The debate about sugary drinks and personal freedoms should move past scare tactics to common sense solutions.
There’s a can of soda in the vending machine down the hall biding its time, waiting for the perfect moment to strike.
Okay, that’s probably a stretch, but soda and energy drinks are coming under heavy fire, from New York City mayor Michael Bloomberg’s attempt to ban large-sized sodas to a new, cataclysmic statistic that paints soda as a serial killer.
What the debate surrounding sugary drinks lacks is reason and common sense.
The American Heart Association (AHA) recently made waves by claiming their research shows that 180,000 deaths each year worldwide are associated with sugary soft drinks.
Researchers compared deaths from diabetes, cardiovascular disease, and cancer to the amount of soda consumed in a given country. Latin American and Caribbean countries had the most diabetes deaths—38,000—linked to the number of sugar-sweetened beverages the population consumed in 2010.
That link, however, may not be strong enough to support the statement that sugary soft drinks are solely responsible for killing the equivalent of the population of Knoxville, Tenn. each year.
The AHA researchers demonstrated correlation, not causation. They failed to take into account numerous other factors, including a person’s genetic predisposition to disease, exercise habits, stress levels, and other risk factors for diabetes, cardiovascular disease, and cancer.
There’s no reason to defend soda, energy drinks, and other sugary beverages—it’s not like they’re good for you—but soda is being portrayed as the latest Boogeyman threatening global health, while scare tactics do little to slow the epidemic of obesity and chronic disease in Western nations.
That said, just as you shouldn’t immediately accept the latest health figures without reasonable skepticism, you shouldn’t blindly swallow messages from drink manufacturers either.
Judging by the commercials, it’s pretty common for someone to slam down a bottle of Mountain Dew, Red Bull, or Monster Energy before performing a stunt so huge they’re transformed into a demigod. Or if they chug a Gatorade, their workout hits awe-insiring levels.
When it comes to energy drinks, you don’t need extreme sports to increase your heart rate. The AHA also released a new study showing that energy drinks can create temporary irregular heart rhythms and increased blood pressure.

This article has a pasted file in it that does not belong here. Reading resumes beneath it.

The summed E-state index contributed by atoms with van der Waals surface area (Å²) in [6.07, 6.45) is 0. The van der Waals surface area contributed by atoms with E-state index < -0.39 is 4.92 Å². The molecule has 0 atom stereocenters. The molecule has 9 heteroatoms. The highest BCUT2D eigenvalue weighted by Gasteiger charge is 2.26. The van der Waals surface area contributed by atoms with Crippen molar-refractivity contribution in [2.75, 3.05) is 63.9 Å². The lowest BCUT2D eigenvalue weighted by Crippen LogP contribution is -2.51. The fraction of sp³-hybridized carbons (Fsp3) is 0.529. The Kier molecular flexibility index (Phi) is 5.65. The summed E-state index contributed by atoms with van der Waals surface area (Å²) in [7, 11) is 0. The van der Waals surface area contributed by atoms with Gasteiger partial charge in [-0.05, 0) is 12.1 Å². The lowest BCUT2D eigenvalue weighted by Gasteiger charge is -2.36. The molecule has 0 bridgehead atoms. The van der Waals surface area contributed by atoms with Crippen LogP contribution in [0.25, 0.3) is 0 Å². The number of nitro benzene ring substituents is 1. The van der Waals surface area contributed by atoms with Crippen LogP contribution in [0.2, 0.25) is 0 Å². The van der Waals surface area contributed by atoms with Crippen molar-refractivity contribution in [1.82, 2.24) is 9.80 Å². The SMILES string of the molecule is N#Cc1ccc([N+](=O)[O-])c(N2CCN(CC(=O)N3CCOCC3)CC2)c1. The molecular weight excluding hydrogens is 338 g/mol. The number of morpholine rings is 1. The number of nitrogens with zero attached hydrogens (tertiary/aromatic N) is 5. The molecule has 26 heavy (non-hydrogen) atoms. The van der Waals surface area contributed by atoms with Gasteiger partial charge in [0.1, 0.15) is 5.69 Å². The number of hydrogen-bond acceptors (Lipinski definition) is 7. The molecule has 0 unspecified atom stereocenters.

Their study subjects were healthy patients ages 18 to 45 who had just consumed up to three energy drinks. That’s a lot—but not uncommon—for anyone to consume. A younger, healthier body can better handle the effects of a caffeine jolt, but for older patients—especially those with heart problems—the outlook isn’t as bright.
“People with health concerns or those who are older might have more heart-related side effects from energy drinks,” Sachin A. Shah, Pharm.D., lead author and assistant professor at the University of the Pacific in Stockton, Calif., said in a press release.
So, if you already have a bum heart, don’t “do the Dew.”
Because energy drinks and soda have no known health benefits, manufacturers are feeling the heat of studies like this that link their products to health risks.
This week, Monster Beverage—the largest seller of energy drinks in the U.S.—announced it’s drinks will no longer be sold as “nutritional supplements” and will instead be marketed as beverages, according to The New York Times.
The company will now have to disclose the drinks’ caffeine levels—140 to 160 milligrams per 16-ounce can—but won’t have to report any injuries or deaths caused by its products.
If that’s a needed business strategy, think about what happens to your body when you “unleash the beast.”
The AHA and other organizations aren’t targeting marathoners sucking down a cup of Gatorade every few miles. Their real focus is on people who drink multiple sodas every day.
In reality, the majority of people consuming soda are far from athletes: half of Americans say they drink soda daily, and the majority (90 percent) who drink two or more glasses a day classify themselves as “somewhat overweight” or “about right,” according to Gallup research. (Which, by the way, is self-reported data.)
The AHA recommends that adults consume no more than 450 calories per week from sugar-sweetened beverages, which translates to just under two 20-ounce bottles of Coca-Cola.
Cutting back on your daily soda intake will have positive health effects, but that doesn’t necessarily mean that banning them in large sizes, like Bloomberg hopes to, will automatically make Americans healthier.
Yes, each soda gives you an extra eight teaspoons of sugar—on average—and those extra calories will pile up if you don’t burn them off. Maybe that’s why soda and energy drink advertisements often feature highly-active athletes—they’re trying to burn off all that sugar.
Still, there’s more to preventing diabetes and obesity than just avoiding soda. Also crucial is maintaining a healthy weight, eating a balanced diet, and staying active.
That’s where common sense comes in.
Should you be guzzling down gallons of soda every day? Of course not.
Should you treat a bottle of Coca-Cola like it’s a loaded weapon? No, unless of course it’s diet and you’re holding a pack of Mentos in the other hand.